Friday, June 22, 2007

Three Birds, One Stone

The norm around here is "killing two birds with one stone," usually in the form of pulling weeds from the garden to feed the sheep or chickens.

This evening's brief targetted weeding session took that to a new level. I used the small serrated hand sickle to cut clumps of smooth bromegrass that was going to seed in the garden. The clumps really need to be meticulously dug, so that every spreading rhizome is removed. But that takes a lot of time and energy. Meanwhile, I'd rather not plant more brome in the garden by allowing it to produce seeds.

Throwing the handfuls of mature brome to the sheep not only feeds the sheep, it allows them to spread the seeds in areas where I WANT brome to grow--in the sheep pen where I threw the grass, or out on pasture if they eat the seed and it passes through them to be deposited on the pasture in little fertilizer pellets. I don't know for certain that grass seeds will pass in this manner, but I do know that feeding clover or alfalfa seed in the animals' grain ration is a time-honored way of overseeding a pasture with legumes.

The sickle is a fairly specialized tool that I don't use often. I bought it to help harvest wheat by hand at a friend's farm, with the idea that I'd grow some of my own grain someday. And I did grow rye grain one year, but harvested that with a home-made bow cradle on the long-handled scythe. The photo shows my "brush blade" Austrian scythe with aluminum snath, the much smaller sickle, and my Felco pruners for size comparison.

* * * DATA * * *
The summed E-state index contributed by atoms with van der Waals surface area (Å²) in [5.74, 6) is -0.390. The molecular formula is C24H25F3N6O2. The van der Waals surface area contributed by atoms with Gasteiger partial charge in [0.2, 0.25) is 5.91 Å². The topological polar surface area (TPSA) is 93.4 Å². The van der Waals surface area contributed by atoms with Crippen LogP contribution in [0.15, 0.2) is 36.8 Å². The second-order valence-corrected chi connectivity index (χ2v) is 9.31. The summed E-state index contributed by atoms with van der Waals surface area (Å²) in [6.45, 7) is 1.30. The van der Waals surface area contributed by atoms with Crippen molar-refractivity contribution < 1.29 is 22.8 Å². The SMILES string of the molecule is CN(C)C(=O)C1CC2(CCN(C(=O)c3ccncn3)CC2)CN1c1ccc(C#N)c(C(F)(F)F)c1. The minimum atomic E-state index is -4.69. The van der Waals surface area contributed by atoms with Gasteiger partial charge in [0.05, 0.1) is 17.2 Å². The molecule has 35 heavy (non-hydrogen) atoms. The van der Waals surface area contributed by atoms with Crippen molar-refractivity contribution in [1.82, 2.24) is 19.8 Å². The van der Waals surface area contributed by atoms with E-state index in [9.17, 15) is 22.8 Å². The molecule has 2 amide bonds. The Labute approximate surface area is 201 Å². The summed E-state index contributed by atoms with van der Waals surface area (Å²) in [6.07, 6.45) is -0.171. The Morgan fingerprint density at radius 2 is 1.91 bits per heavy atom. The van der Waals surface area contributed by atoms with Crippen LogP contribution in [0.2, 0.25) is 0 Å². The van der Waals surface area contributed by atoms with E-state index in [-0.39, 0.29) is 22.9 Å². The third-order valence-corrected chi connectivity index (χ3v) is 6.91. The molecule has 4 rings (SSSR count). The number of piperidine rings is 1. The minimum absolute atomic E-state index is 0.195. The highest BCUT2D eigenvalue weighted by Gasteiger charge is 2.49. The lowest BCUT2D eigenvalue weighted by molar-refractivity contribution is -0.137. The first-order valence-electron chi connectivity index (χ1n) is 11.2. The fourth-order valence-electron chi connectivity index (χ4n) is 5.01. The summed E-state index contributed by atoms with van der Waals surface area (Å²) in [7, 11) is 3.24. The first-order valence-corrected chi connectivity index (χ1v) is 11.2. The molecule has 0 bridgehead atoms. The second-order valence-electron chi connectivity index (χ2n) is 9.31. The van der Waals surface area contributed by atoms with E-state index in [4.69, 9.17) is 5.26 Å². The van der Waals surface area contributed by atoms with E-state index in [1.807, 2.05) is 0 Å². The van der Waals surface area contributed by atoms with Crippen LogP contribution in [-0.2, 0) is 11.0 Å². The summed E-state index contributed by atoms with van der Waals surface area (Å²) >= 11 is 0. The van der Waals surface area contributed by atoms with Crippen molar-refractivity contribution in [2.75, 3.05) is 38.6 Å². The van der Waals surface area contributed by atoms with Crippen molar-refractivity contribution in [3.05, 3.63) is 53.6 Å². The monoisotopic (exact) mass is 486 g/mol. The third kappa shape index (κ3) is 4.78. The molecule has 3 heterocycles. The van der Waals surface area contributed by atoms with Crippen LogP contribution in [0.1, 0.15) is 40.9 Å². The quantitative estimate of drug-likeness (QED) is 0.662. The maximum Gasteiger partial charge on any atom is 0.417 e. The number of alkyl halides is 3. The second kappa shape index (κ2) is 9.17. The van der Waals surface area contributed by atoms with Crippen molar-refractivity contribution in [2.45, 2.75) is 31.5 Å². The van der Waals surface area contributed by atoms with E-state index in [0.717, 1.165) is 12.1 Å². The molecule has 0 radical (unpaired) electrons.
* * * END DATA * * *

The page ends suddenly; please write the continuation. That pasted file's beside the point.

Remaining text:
The sickle is not actually swung in order to cut. It is used to gently yet efficiently draw a cluster of stalks into my left hand. Then the sickle is held stationary while the left hand pulls the clump of stalks back against the sharp serrated blade, severing them. The handful can then be carefully placed in a tub or basket. Swinging the blade at the hand-held stalks would be far too dangerous. Even when used properly, a leather glove on the left hand is an excellent safety precaution...though for the very limited task of cutting brome heads, I didn't bother to go in search of the gloves.

A new tool on the farm that I'm enjoying very much in the context of hand-weeding or cutting grass seed is the fabric and spiral wire "barrels" that compress for storage. They are light and easy to carry through the garden as I cut or pull weeds.

The down side is having to break a long-standing habit: When rising from the kneeling position I use for hand weeding, or even just skootching myself forward a few feet to the next clump of weeds, I am used to leaning just a little on my usual 5-gallon plastic bucket. I didn't even realize this until I unthinkingly did the same thing with the collapsible fabric barrel--and landed flat on my face as it collapsed under my hand!

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